Pregnancy and Your Doctor: What to Expect
Author: Shannon Miller Lifestyle
Congratulations on your new pregnancy!
Like most women, you have probably already made the first call to your obstetrician, and she has put you on an initial check up schedule. If you have not gotten a good OB yet, especially if you are new to your neighborhood, you can find information on doctors in most areas at healthgrades.com.
This site will list such details as:
- what her specialty is
- what insurance she accepts
- her phone numbers
- her location
- whether she is Board Certified
Surveys on the doctor will include bedside manner, timeliness, and scheduling ease. You can even search for a doctor based on your insurance provider.
What if I don’t have insurance?
First, see if you qualify for Medicaid or WIC. Both of these are government funded, and are for people who otherwise cannot afford health insurance. Medicaid benefits and applications are at www.medicaid.gov, and WIC is at www.fns.usda.gov/wic
Another option would be to use a discount plan. Discount plans allow the patient to pay a monthly due, and then receive discounts on certain services. This is not the same thing as health insurance, so be sure to read the fine print!
Finally, if you are not finding a plan for which to apply, talk to your doctor about it. She may know of some other options. There are doctors who work on a sliding scale for their services, based on the patient’s income. The other place to call immediately is the hospital at which you plan to give birth. They may help with payment plans or other special plans for uninsured or underinsured patients.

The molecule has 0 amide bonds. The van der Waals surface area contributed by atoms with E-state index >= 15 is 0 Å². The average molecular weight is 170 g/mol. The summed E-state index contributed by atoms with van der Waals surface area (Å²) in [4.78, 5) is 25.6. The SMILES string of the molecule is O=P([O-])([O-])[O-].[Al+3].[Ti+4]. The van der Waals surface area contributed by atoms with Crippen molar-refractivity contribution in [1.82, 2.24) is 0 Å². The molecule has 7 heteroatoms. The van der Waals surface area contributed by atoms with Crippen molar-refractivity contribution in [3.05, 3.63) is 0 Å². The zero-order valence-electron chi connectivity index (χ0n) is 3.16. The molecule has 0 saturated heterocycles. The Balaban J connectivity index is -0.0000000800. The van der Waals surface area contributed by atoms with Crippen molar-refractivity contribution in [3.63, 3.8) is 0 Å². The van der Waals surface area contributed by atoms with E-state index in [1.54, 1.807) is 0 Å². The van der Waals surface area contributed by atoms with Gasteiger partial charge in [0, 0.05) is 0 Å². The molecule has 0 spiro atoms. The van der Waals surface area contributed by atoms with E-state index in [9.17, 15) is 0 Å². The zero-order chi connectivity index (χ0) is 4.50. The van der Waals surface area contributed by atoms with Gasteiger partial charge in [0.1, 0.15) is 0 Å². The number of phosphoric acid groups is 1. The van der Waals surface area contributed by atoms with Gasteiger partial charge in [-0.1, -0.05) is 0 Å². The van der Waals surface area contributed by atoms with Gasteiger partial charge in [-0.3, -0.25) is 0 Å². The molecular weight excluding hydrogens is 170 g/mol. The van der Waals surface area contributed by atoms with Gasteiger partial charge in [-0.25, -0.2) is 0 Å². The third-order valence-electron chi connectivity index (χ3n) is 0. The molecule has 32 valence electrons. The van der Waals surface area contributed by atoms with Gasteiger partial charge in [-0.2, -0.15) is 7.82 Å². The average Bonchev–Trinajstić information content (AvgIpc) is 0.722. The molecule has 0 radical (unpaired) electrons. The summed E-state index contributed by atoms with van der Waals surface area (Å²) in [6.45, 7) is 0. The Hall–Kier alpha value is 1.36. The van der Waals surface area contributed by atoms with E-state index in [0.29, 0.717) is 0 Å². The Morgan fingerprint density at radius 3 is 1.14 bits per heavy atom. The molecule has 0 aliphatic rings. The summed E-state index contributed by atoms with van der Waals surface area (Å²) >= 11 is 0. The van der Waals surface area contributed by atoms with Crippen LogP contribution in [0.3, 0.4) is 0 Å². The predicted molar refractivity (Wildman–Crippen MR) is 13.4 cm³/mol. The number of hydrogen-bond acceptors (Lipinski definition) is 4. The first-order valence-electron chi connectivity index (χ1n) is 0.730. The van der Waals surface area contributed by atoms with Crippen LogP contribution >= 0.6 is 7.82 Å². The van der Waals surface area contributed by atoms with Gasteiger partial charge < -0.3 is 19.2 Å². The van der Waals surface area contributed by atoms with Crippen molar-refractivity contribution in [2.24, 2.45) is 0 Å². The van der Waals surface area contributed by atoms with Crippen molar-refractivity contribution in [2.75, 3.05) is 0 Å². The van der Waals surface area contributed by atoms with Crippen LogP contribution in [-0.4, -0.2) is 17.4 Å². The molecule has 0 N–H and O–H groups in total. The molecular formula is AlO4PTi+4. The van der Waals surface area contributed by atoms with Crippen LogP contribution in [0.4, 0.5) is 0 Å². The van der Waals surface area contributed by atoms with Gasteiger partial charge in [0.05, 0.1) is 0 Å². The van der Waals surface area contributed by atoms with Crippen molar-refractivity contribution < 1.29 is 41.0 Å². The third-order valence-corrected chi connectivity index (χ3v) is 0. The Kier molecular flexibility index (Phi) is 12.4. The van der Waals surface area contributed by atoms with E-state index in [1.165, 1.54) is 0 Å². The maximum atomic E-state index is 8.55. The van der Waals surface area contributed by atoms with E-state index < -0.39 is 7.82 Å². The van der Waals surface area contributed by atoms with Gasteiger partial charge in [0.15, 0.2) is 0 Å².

What do I expect at my prenatal doctor appointments?
Expect to get to know your doctor and his staff well, which makes the whole process much easier. The first trimester, most doctors see their patients every four weeks. Some doctors push that to six to eight weeks. The second trimester, expect to see her every four weeks. In the third trimester, and dependent upon the nature of the pregnancy, expect to see the doctor every week or more.
Keep a pregnancy journal. Note feelings, and little “hmmm…” moments. Such as “I’m feeling dizzy when I get hungry” or “I seem to lose my balance when I stand up.” Take the notebook to the doctor with you, and make sure to ask about those little moments, and those little questions that come up. This could be fun to read to your child when they are old enough!
Do not take any supplements without a doctor’s permission. If you have a question about one in particular, bring the box or bottle with you and ask about it. Most doctors will prescribe or recommend a prenatal vitamin, and some will prescribe extra iron.
Most appointments will consist of regular check-up points, such as your weight, blood pressure, and urine count. Depending on the stage of pregnancy, doctors will check the baby’s heartbeat, and sometimes perform an abdominal or pelvic exam. Depending on the nature of the pregnancy, further tests may be recommended to you.
SML TIP: It is important to continue to go to prenatal appointments as scheduled with your doctor.
- Things can change; some of which you can see, and some of which you would never know without a doctor’s help.
- When in doubt, see your doctor.
- When in doubt, ask questions.
- And read!
(Source: Baby Center Medical Advisory Board www.babycenter.com) .